Another good example is making a request. We never know how to start. Well, what about we start by stating that we have a request about something that it is important to us. And remember, a request is not a demand, so it would need to be met by our interlocutor, so we need to give him/her the space to express their requests as well and see how we can meet half way.
You can rehearse the conversation in your head or in front of the mirror if you foresee extreme difficulties in going through it. The more you prepare and the more compassion you have for yourself, the better the results. If the conversation does not go as planned, remember that you can always have another chance!
After the conversation has taken place
Yes, we managed to have that conversation, we found the courage and it went well. Now what? Will the relationship with the person being ruined? We ruminate. Maybe it was better to avoid that altogether. STOP 😊 And ask yourself the following questions:
- What would be the consequences of never having that conversation?
- What would be a positive outcome of the conversation that would change my life for the better?
- What if an entire team could be positively affected by having real conversations instead of feeling angry at each other for feedback gone bad?
- What if we have improved the team’s mental health because of this conversation?
As I mentioned before, talking about mental health is important when it comes to difficult conversations. At the workplace it seems to be still a taboo, despite being a topic that now has seen a lot more interest and care. Sometimes it is because people fear that naming their own mental health could make them feel worse. Some other people think that it is offensive to talk about someone else’s mental health. And just for simpler reasons: we don’t know how to talk about mental health. This is changing though, and many people are getting more and more interested in doing something called “first aid for mental health”, and have meaningful conversations with others in distress.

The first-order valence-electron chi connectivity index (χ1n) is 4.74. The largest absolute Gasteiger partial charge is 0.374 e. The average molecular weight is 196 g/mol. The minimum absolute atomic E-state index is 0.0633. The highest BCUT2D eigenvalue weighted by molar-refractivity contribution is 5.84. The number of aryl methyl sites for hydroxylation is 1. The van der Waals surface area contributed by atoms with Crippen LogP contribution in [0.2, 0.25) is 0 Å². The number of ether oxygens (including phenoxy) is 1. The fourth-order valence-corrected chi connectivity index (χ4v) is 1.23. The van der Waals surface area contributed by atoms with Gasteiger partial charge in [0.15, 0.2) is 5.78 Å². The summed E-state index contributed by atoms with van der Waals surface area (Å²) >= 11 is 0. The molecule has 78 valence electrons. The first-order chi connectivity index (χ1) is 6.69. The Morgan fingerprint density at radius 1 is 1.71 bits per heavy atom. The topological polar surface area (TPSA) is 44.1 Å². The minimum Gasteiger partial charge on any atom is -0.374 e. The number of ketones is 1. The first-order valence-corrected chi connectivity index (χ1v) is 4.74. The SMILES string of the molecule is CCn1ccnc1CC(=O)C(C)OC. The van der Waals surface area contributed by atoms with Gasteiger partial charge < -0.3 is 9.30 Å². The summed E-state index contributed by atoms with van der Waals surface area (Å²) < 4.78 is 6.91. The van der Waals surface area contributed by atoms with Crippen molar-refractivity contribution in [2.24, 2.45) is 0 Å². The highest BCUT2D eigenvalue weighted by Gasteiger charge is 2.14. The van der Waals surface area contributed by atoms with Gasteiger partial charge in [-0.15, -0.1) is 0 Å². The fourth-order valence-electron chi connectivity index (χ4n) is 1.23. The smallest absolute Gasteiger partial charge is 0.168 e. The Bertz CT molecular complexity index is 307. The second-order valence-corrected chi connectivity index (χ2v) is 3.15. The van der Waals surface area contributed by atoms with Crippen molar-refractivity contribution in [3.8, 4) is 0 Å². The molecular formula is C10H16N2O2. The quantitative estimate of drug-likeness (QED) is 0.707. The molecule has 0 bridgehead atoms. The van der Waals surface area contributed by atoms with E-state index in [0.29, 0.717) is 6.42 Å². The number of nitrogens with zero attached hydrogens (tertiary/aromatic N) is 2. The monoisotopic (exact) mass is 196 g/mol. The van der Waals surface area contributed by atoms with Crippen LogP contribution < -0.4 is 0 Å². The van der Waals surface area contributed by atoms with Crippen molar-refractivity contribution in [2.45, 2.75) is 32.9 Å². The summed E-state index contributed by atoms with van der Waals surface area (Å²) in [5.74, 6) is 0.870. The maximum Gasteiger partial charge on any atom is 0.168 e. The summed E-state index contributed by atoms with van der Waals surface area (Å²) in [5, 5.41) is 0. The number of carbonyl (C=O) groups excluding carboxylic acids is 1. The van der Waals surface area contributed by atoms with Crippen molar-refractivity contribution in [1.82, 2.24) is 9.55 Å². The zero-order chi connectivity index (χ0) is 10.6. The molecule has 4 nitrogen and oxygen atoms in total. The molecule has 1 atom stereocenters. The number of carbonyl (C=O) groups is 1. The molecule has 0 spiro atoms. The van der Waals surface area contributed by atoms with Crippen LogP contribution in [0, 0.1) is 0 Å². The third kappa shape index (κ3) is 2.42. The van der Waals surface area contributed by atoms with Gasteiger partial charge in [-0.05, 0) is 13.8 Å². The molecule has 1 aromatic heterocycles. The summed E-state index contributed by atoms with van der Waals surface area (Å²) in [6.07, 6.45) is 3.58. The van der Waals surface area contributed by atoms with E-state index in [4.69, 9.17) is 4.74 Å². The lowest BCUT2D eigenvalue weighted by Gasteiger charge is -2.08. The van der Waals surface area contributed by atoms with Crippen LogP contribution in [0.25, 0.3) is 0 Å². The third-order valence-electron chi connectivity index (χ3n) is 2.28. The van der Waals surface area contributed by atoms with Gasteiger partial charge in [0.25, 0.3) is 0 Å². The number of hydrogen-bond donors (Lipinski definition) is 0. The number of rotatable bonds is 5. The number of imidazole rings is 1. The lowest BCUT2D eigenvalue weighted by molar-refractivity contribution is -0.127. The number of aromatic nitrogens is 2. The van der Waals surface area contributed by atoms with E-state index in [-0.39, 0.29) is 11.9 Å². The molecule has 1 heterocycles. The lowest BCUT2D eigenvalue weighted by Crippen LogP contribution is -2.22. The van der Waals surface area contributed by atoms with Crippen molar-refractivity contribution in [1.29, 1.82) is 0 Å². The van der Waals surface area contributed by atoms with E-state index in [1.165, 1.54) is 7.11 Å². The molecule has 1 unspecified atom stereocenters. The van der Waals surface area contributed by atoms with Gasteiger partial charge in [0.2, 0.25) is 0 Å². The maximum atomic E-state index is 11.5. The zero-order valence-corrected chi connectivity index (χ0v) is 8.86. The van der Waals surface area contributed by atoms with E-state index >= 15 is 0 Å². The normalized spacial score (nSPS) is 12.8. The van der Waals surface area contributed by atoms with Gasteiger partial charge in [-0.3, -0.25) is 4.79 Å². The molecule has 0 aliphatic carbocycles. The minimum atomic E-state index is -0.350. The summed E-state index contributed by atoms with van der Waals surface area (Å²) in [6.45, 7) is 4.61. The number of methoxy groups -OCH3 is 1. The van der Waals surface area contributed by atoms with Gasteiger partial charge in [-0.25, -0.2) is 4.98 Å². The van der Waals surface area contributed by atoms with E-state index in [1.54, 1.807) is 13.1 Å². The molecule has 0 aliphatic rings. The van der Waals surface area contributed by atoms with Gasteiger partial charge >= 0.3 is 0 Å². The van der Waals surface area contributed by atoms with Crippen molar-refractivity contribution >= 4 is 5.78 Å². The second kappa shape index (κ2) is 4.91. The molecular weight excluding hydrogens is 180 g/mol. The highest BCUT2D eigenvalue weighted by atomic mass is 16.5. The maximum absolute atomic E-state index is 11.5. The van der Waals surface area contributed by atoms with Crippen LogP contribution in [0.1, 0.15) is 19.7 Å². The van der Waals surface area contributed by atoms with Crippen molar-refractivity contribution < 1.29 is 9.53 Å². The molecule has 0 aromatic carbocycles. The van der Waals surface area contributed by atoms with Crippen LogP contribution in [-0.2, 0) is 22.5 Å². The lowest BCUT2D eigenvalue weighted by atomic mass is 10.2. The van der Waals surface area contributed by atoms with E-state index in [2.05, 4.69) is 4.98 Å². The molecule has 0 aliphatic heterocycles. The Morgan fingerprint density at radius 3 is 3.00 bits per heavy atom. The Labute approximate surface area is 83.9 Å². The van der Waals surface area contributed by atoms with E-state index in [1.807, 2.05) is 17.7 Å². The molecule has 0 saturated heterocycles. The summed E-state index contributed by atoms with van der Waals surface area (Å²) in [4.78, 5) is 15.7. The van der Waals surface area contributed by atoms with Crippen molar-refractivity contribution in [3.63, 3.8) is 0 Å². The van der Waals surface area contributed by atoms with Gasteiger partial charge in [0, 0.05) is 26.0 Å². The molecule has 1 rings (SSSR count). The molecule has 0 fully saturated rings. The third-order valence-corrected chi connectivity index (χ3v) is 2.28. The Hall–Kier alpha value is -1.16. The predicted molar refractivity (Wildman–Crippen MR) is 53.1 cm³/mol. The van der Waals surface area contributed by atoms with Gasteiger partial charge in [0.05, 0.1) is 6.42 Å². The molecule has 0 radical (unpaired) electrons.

What if we would be worried about someone’s mental health because of the pandemic or because of the war? Maybe we notice changes in behavior and a general sadness and want to help? Asking how are you does not have to be difficult. Here some few tips which have a lot to do with the introduction I was mentioning before. They can be used at the workplace between colleagues but also by managers with their reports.
- We never talk about our mental wellbeing and I think the time has come for us to start doing that
- How are you really feeling? How can I support in the work environment to feel safer?
- What do you like to have in place here at work for your mental health? I am struggling myself sometimes too with all that has been happening.
- What do we need as a team to have a more meaningful conversation?
You would be surprised but how disarming and powerful these questions are. Your next difficult conversation or healthy disagreement is around the corner, what about tackling it? Because, as Susan David once said: “Courage is not the absence of fear, it is fear walking”.
FindYourWay next public Masterclass on difficult conversations will take place on May 20th. Click here to join
Founder and Mental Wellbeing Strategist. Working at the intersection of Mental Wellbeing and Communicaton Traininings. Committed to mental distress prevention.